It is estimated that by 2030, 20 percent of the total U.S. population will be 65 years or older. About five percent of the aging population is edentulous, and this number is expected to dwindle as more older adults are retaining their natural teeth. This group may be placed into one of three broad categories: (1) functionally independent older adults; (2) frail older adults; (3) functionally dependent older adults, according to an article in the Journal of the American Dental Association.
Working with the third group will increase your flexibility to accommodate the physical, sensory and cognitive impairments associated with aging. The demographic of older adults (65 years and older) is increasing and will be a large part of your future dental practice.
Let’s examine a subset of the third category. Dementia is the loss of cognitive functioning ranging from memory, language, visual perception, problem solving, self-management, and the ability to focus and pay attention. It is common in adults over 85 years old but is not considered an aspect of normal aging. The most common cause is Alzheimer’s disease, but there are many other forms.
Here are some tips from the American Dental Association and Alzheimer’s Association to help you best treat patients with dementia.
Ask the patient’s loved one to help attain an accurate medical and dental history. Before the patient arrives, ask for their caretaker to arrive with an updated list of medications. If they do not have an updated list, ask which pharmacy they use and call to obtain one. Once the patient arrives, ask for him or her and their caretaker to come into the examination room. Direct your comments and questions to your patient, but let the caretaker help answer challenging questions.
Give your patient the chance to tell their story. Ask your patient to describe what is going on only one time. Repeating their story to several staff members can be exhausting, especially if they’re in pain. Have your staff actively listen and take notes, or you can listen in the first time it is told. Your attention is important, as you might be the only person that individual engages with that day. Giving them time and allowing your patient to express their concerns builds trust.
Instruct the patient by giving one direction at a time. Patients with dementia may be easily confused when given multiple commands. Rather than asking your patient to sit in the chair, lean back and open their mouth all at once, break it up. Have the patient sit and once comfortably seated, prompt them for their story. After actively listening to their concerns, explain you will lean them back. Once the chair is reclined, do your exam.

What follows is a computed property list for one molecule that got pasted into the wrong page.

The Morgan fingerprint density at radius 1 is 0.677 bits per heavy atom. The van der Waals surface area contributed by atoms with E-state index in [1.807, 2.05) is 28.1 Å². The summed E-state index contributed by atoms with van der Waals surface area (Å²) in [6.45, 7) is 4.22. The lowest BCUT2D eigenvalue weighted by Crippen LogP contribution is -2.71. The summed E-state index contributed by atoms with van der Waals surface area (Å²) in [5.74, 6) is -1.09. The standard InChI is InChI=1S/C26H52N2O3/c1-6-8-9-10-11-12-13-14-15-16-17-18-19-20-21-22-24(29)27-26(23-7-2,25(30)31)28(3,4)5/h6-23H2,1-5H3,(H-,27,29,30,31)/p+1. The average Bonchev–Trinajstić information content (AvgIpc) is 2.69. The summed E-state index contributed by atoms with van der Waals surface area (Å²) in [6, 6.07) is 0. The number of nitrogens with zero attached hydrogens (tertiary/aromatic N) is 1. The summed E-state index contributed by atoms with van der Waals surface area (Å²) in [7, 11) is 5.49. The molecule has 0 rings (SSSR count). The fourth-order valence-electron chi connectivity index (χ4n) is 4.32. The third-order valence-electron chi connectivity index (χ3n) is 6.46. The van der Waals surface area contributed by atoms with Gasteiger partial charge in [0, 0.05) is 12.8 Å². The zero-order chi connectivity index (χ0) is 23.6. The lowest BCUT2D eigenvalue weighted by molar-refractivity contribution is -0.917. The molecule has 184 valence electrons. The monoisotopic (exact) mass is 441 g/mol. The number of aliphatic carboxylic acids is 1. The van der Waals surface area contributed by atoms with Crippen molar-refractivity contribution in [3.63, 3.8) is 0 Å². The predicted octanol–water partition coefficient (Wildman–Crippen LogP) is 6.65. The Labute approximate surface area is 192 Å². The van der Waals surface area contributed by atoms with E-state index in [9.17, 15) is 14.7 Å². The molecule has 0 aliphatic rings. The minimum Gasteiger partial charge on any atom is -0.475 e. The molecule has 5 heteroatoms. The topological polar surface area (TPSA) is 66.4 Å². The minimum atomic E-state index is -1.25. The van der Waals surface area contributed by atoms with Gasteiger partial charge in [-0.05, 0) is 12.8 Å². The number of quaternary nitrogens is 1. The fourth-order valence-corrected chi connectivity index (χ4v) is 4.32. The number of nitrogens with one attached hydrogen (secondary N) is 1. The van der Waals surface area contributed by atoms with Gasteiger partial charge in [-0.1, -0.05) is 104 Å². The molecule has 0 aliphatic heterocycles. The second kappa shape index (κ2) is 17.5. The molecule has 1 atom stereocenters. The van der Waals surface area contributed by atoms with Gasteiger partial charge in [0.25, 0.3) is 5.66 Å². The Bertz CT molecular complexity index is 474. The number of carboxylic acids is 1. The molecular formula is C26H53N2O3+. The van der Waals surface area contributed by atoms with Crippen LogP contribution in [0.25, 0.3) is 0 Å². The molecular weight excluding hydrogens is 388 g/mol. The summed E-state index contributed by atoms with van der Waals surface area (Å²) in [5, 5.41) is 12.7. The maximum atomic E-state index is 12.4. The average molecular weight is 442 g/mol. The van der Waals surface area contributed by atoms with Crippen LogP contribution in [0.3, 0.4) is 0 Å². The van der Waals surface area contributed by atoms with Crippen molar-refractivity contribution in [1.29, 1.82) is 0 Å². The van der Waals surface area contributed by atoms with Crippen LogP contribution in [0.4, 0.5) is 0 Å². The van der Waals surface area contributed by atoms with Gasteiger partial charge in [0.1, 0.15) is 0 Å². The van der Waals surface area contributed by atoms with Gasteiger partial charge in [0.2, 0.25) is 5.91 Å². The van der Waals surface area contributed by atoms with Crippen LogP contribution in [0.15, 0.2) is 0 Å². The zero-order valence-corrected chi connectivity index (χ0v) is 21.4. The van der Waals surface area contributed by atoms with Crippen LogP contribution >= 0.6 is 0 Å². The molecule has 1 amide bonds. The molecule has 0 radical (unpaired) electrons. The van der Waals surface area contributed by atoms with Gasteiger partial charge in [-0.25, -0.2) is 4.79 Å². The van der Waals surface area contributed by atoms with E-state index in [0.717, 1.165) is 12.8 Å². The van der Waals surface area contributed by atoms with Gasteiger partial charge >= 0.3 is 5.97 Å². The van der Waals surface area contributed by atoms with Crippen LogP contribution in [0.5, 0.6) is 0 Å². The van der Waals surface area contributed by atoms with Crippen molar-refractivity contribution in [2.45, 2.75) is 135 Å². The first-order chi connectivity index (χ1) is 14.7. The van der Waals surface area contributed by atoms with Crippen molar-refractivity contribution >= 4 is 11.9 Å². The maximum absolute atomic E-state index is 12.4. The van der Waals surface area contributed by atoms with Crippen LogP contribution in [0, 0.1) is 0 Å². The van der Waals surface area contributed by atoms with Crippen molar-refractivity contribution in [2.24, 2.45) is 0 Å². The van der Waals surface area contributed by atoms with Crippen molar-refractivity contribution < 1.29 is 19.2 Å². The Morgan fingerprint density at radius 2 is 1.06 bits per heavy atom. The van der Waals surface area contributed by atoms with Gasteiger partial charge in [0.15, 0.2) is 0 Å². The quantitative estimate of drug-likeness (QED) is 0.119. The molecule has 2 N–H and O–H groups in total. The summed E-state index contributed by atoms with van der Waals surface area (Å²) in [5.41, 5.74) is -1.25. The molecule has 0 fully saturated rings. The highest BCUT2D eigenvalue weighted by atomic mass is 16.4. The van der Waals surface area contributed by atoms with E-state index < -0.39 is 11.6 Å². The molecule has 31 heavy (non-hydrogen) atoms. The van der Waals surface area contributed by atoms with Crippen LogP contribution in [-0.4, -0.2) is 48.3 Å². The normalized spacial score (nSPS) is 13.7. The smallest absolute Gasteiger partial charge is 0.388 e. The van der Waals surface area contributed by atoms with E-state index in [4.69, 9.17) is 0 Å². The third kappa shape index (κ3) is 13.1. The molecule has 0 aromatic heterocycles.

Perform a full exam each visit. Treatment of pain depends on communication. Patients with dementia can suffer long-term due to their difficulty communicating. The patient may claim they have no pain or vice versa. Inform their caretaker that refusing to eat or straining faces while eating may be indicative of dental pain. It is important to update their radiographs while patients are still compliant because you may not be able to get them later on.
These three tips ensure that the patient is taking care of their mouth daily and can be shared with caretakers:
- Break down the directions of brushing teeth rather than just saying “brush your teeth.” Instead, say “hold your toothbrush,” “put toothpaste on your brush,” “put the brush in your mouth,” “clean your teeth.” Allow the patient to follow each instruction in between.
- Have the patient hold his toothbrush with toothpaste on it and brush your own teeth while the patient watches. The patient may follow suit. If he doesn’t, it is suggested to assist him by putting your hand on his elbow to guide the brush into their mouth and then instruct them to brush. The patient may then allow you to help them by putting your hand over his. However, don’t push his boundaries. If agitated or combative, wait to brush their teeth later.
- Advise them to use fluoridated rinses. Even rinsing with water after each meal may help. Pour the patient the appropriate amount of mouth rinse and tell them to swish and spit. If the patient appears confused about the directions, show them what you mean by rinsing yourself. Remember to break the directions up into step-by-step instructions.
Both the ADA and Alzheimer’s Association recommend that patients with dementia keep going to the dentist for routine care for as long as possible. This will ultimately keep gum disease and decay to a minimum and prevention at the forefront of care.
Download the flash guide for ideas on reaching out to this special population.
From June to August 2018, ASDA’s National Outreach Initiative (NOI) focuses on the unique needs of the growing geriatric population. Launched in summer 2017, the NOI promotes community outreach and raises awareness about the special considerations in caring for underserved populations. The NOI will focus on displaced populations (including the homeless, refugees, migrant workers and natural disaster survivors) from September to November. Veteran populations will be the focus from December to February 2019.
About Anna E. Hill-Moses
Anna is a fourth-year dental student at the University of Tennessee Health Science Center. She grew up in Connecticut and has enjoyed the transition of consistently having sweet tea available. She serves as the District 4 trustee and UTHSC ASDA secretary. Before dental school, she completed two years of teaching with Teach for American in San Antonio, Texas. In her free time, Anna enjoys swimming, baking and loving on her cats.